Brain Pickings

Posts Tagged ‘Vi Hart’

09 JULY, 2013

Vi Hart Explains Stravinsky’s Atonal Compositions and Why We Hear Music the Way We Do

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What experimental composers have to do with copyright wrongs and the neuroscience of language.

The magnificent Vi Hart — mathemusician extraordinaire, who has previously stop-motion-doodled our way to understanding such mysteries as space-time, Möbius strips, Fibonacci numbers, and the science of sound, frequency, and pitch — is back with another gem, this time illuminating Stravinsky’s atonal composition for Edward Lear’s classic nonsense poem, “The Owl and the Pussycat.” Stravinsky actually borrowed the basis for his composition from the 12-tone technique Arnold Schoenberg invented, which Hart explains as well. Enjoy, and keep an eye open for Hart’s delightful sideways sleight against the brokenness of copyright law, one that would’ve actually left Stravinsky particularly miffed.

What’s interesting about 20th-century 12-tone composers is that they were actually trying to get away from the implied context and invisible meaning people were so used to. … The whole structure of the 12-tone row is designed to help break free of old musical habits. How are you supposed to hear the pure truth of the notes A-flat, F, D-flat, when the existing music has taught your brain to hear it as a Neapolitan chord in the cue of C? … But Stravinsky didn’t want children growing up to think music was supposed to sound a certain way — he knew that whatever language people speak to children is a language they grow up to speak and to think in.

And on the off chance you haven’t yet seen it, don’t miss Hart’s fantastic video on how to tame trolls and deal with negative comments — an essential piece of digital literacy that every single human should be shown before being given an internet-enabled device.

Open Culture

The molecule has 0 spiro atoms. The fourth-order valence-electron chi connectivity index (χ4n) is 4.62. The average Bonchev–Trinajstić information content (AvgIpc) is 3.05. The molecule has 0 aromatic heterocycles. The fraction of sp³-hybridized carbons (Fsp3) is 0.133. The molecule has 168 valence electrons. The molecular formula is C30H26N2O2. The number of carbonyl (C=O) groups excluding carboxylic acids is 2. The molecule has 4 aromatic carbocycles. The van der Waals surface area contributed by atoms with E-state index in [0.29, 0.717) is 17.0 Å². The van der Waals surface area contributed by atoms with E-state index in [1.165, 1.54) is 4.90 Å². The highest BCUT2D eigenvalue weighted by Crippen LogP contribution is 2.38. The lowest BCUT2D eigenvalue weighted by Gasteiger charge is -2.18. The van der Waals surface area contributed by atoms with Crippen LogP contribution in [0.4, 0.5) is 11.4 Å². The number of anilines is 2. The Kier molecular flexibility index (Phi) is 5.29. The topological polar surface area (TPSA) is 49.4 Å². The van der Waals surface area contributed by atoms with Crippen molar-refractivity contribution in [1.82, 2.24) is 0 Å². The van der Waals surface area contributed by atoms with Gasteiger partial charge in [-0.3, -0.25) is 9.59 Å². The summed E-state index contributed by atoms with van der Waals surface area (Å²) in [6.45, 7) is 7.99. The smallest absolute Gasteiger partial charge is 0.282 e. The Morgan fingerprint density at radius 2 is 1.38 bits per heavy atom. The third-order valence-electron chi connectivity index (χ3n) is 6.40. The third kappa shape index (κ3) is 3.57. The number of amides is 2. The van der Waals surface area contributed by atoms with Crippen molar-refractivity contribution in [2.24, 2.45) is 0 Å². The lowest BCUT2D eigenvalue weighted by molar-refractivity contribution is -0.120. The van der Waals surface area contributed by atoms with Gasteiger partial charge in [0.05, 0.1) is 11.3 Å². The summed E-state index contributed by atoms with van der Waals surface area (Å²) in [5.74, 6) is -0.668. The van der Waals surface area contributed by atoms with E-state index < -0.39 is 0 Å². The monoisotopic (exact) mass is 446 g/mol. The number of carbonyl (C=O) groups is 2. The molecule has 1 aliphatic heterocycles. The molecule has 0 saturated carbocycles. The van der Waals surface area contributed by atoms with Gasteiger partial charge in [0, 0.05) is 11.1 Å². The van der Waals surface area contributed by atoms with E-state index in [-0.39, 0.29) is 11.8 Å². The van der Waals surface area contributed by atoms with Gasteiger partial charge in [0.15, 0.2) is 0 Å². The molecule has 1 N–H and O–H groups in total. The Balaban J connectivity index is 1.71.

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26 FEBRUARY, 2013

How to Tame Trolls: Vi Hart on Dealing with Negative Comments

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“Your greatest creation is yourself. Like any great work of art, creating a great self means putting in hard work, every day, for years.”

Mathemusician Vi Hart has been a regular around here with her whimsical and mind-bending stop-motion explanations of scientific concepts. But it turns out she’s also an astute social psychologist and oracle of human nature: This hand-made disquisition on how to deal with negative comments and trolls should be a cornerstone of basic digital literacy. Like Bertrand Russell, she reminds us that to create is much braver and more difficult than to destroy; like Ezra Pound, she admonishes against taking criticism from people who have never created anything meaningful themselves; like Neil Gaiman, she points to the simple — though hardly easy — truth that the only dignified and worthwhile response to such hateful attacks is to make good art.

I have no power over you that you don’t give me, and you have no power over me that I don’t give you. … Your greatest creation is yourself. Like any great work of art, creating a great self means putting in hard work, every day, for years.

And if all that balanced, psychologically measured, self-aware response fails, there’s always F. Scott Fitzgerald’s approach.

Thanks, Juliette; image: Illustration by John Bauer for Walter Stenström’s “The Boy and the Trolls,” 1915 (public domain)

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11 FEBRUARY, 2013

Mathemusician Vi Hart Explains Space-Time with a Music Box and a Möbius Strip

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The fabric of the universe via backwards Bach.

If mathemusician Vi Hart — who for the past three years has been bringing whimsy to math with her mind-bending, playful, and illuminating stop-motion musical doodles — isn’t already your hero, she should be, and likely will be. (Cue in the GRAMMYs newly announced search for great music teachers.) In her latest gem, Hart uses music notation, a Möbius strip, and backwards Bach to explain space-time:

Music has two recognizable dimensions — one is time, and the other is pitch-space. … There [are] a few things to notice about written music: Firstly, that it is not music — you can’t listen to this. … It’s not music — it’s music notation, and you can only interpret it into the beautiful music it represents.

Also see Hart on the science of sound, frequency and pitch, and her blend of Victorian literature and higher mathematics to explain multiple dimensions.

For a decidedly less whimsical but enormously illuminating deeper dive, see these 7 essential books on time and watch Michio Kaku’s BBC documentary on the subject, then learn how to listen to music.

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